Mental health challenges are being felt by so many, in so many different ways at the moment. Here we take a look at five key tips to help support elderly loved ones' health and wellbeing.
We all know it's important to stay fit and healthy, even more so as we get older. If your elderly loved ones are able, try to encourage them to do a bit of exercise each day. There are countless benefits from taking part in regular exercise, including improved flexibility, strength, co-ordination, concentration and mood. Whether it's a short stroll, or simple stretches and exercise routines in the home, exercise can be really rewarding and enjoyable. Maybe there's some music your parent particularly enjoys - having that play while they move around the house may encourage some gentle dancing!
A daily routine needs to be based around day to day activities and will help set in place the same actions at generally the same time each day or week. Not only does this help the day flow better, but also ensures that very important things get done without fail, such as medication management, regular nutritious meals, and daily hygiene. This structure Scheduling in when to do their washing, food shops, exercises and hairdresser appointments for example, will help to keep a feeling of control and provide a sense of security, which is important for wellbeing and sense of purpose. This is particularly important at the moment, with many cancelled clubs, groups and day centres being closed.
Don't take on too much on your own, you still have your own life and work to juggle. Reach out to other family members to see which responsibilities they can take on to share the load. This can be difficult to negotiate depending on their own responsibilities, and there may also be restrictions of travel and location, so although not everyone will be able to offer practical help but there is always the phone and online shopping!
Be realistic about what can be done; try reaching out to charities and organisations for help. Even arranging for a volunteer to make a regular phone call can help to bring something to look forward to, particularly if your loved one lives alone.
Although many social groups may have been cancelled due to COVID-19, there has actually been a stronger sense of community spirit in many areas - communities have pulled together and neighbours are looking out for each other more. Use this to your advantage - reach out to their neighbours, especially if any of them are also living alone - it could be a perfect opportunity to build a network of support.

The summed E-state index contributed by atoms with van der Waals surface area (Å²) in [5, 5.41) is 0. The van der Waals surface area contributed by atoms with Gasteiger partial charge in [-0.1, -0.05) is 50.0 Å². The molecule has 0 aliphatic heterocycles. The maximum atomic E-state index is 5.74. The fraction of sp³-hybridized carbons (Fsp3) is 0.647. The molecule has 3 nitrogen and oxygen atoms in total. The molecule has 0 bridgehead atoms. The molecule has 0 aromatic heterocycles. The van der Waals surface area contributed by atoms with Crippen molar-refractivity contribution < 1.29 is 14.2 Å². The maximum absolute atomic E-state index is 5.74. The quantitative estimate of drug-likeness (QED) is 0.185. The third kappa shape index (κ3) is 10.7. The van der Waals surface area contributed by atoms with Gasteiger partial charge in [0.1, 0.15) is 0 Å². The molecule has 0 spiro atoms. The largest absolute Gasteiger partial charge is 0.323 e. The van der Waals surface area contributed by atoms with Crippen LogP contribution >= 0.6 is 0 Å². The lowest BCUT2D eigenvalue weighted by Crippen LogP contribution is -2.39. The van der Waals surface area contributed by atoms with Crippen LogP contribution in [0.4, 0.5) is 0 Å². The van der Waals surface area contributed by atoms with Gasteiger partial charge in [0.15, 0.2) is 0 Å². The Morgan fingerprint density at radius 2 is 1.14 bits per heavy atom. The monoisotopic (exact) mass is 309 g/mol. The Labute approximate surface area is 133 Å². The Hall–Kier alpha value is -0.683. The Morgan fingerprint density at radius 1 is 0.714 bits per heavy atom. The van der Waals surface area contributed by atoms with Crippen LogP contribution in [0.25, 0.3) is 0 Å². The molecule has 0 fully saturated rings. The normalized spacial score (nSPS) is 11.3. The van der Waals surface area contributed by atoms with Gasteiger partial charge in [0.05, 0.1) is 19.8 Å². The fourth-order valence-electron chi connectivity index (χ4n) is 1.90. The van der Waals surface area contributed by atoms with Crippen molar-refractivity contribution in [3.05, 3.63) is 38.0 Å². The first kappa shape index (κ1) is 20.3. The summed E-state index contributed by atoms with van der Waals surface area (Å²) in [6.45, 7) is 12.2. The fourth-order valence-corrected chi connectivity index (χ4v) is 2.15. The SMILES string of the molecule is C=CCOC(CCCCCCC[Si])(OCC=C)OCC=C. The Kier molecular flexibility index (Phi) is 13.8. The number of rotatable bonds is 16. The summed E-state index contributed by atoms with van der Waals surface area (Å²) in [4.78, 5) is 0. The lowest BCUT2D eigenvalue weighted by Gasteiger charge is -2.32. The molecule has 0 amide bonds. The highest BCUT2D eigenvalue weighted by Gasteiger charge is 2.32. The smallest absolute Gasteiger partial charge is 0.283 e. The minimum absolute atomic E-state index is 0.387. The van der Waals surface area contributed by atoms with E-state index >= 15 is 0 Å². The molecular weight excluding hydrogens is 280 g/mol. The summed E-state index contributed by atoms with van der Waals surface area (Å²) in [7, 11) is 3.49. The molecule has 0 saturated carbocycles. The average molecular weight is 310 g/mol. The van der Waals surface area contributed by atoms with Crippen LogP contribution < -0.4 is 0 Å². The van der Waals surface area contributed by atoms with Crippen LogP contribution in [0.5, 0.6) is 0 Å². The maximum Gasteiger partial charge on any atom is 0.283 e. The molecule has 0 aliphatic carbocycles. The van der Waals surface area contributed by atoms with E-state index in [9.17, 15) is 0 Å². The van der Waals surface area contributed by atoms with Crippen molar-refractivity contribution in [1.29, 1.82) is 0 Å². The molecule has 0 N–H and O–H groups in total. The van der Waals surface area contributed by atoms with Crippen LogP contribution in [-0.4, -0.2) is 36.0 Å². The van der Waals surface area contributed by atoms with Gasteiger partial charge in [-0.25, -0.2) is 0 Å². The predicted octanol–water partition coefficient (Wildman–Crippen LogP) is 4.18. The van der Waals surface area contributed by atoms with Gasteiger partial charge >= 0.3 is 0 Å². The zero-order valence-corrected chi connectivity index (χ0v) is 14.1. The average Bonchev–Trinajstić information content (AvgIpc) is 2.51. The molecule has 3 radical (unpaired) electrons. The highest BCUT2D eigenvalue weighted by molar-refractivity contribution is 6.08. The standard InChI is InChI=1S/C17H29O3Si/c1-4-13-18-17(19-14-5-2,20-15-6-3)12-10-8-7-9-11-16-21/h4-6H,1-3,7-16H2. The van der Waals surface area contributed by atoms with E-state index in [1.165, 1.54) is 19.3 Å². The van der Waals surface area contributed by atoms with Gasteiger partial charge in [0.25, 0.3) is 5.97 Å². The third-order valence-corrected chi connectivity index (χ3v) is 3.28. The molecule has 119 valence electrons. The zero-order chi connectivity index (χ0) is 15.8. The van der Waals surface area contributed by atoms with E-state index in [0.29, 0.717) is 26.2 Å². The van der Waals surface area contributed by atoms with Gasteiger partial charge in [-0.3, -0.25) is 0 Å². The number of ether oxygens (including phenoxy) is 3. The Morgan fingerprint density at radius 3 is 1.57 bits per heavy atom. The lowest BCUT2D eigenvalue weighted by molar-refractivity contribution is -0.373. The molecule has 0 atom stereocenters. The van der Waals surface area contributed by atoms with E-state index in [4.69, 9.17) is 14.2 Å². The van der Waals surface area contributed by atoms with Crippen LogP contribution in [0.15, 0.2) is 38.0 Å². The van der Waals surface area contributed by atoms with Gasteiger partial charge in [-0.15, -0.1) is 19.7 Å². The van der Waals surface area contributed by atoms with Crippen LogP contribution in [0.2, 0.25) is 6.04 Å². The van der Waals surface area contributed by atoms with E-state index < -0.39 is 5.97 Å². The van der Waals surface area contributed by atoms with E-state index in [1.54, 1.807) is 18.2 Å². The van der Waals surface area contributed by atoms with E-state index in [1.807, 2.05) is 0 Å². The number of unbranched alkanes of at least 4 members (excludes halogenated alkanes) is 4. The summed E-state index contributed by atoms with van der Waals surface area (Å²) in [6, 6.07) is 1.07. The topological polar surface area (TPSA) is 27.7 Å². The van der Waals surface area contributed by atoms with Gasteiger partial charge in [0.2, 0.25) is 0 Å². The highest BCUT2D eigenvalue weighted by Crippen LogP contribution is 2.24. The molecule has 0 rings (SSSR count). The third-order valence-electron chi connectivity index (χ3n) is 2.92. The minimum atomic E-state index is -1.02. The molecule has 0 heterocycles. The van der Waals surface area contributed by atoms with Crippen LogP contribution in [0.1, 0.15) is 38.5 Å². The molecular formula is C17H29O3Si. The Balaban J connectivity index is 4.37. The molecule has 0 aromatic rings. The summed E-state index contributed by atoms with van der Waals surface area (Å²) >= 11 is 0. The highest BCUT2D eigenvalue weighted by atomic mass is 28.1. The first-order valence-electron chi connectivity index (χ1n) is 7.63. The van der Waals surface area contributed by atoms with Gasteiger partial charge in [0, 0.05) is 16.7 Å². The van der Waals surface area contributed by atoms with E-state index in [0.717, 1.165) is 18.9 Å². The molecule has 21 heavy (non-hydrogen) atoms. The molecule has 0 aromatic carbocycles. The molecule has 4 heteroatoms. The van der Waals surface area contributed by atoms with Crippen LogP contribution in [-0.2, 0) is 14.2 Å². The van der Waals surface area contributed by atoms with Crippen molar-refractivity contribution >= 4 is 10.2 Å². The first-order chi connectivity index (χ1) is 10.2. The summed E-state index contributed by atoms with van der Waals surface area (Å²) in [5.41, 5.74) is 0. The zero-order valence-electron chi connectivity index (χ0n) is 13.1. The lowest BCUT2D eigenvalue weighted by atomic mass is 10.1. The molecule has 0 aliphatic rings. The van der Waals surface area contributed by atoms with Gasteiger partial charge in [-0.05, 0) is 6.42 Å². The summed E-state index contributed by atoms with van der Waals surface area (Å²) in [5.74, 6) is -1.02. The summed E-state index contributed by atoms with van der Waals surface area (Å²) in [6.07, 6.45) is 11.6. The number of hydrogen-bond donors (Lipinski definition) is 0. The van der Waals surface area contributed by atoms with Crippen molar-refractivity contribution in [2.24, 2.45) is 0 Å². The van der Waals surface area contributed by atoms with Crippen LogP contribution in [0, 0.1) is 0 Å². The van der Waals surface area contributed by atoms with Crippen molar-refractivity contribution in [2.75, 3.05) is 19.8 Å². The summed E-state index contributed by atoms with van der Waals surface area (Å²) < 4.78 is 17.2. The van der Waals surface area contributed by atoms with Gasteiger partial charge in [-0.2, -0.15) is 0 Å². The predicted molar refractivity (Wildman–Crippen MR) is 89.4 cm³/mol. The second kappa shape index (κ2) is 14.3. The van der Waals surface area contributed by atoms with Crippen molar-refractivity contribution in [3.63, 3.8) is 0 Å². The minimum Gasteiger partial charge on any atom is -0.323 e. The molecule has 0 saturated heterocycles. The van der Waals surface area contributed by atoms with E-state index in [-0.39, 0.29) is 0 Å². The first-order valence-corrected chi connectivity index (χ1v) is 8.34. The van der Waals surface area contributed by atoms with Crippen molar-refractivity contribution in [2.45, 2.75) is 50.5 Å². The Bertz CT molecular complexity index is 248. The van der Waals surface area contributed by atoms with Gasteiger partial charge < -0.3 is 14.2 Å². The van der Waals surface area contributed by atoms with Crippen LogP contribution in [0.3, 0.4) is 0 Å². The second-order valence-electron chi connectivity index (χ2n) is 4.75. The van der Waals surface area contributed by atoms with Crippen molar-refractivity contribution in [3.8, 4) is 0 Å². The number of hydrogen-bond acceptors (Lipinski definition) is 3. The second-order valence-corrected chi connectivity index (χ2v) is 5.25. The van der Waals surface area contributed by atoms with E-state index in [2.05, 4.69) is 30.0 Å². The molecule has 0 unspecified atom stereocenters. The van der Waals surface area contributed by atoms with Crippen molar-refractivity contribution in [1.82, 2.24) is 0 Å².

Try to spot when something isn't quite right, and ask yourself questions like the ones below, so that little issues don't turn into bigger problems:
Is the house cold? The worry of big bills can sometimes be the reason behind putting the heating on less. If money is a concern, suggest just heating the rooms they spend most of their time in, for example their lounge and bedroom. Also try suggesting activities to keep their circulation going, which will help them to feel less cold. Encouraging them to go for walks if they are physically able, or take part in less strenuous chair exercises if not.
Are they eating well? Is there plenty of food in their cupboard and fridge? Keep them stocked up with easy-to-prepare meals for when they are by themselves, for example tins of soup, ready meals, or meals you have prepared that they can heat up themselves. Try to keep an eye on what they have - make sure they are eating enough and that it's a balanced diet.
Has your parent lost interest in food or cooking? If you can't take them shopping, you can help facilitate an online supermarket order or councils and other local organisations may provide meals delivered to their home, if they are eligible - check here to find out.
Do they have functional mobility? Are there any living aids that could help your parent/s look after themselves more independently? For a parent who has started to struggle to walk or stand for any length of time, a zimmer frame, rollator or walking stick can make a big difference to their sense of independence, confidence and ability to get around. Equipment around the house such as grab rails, a walk-in bath or a stair lift, can help your elderly parents to remain happily at home when otherwise they may have struggled.
Coping with the changes when caring for elderly parents can be difficult for families. If you have been offering informal care or support for a while, but are finding it increasingly challenging, you may need to consider and prepare for some additional professional care and support to take the pressure off you.
Considering a care provider can be a difficult mental shift to come to terms with, but it's just formalising what has already been taking place, and should be something that benefits everybody involved. Transitions can be tricky, and everybody will need some time to get used to the new normal.
Equally, remember to look after yourself - you cannot be there for everyone all the time. Accept help where it is offered and remember you are doing your best.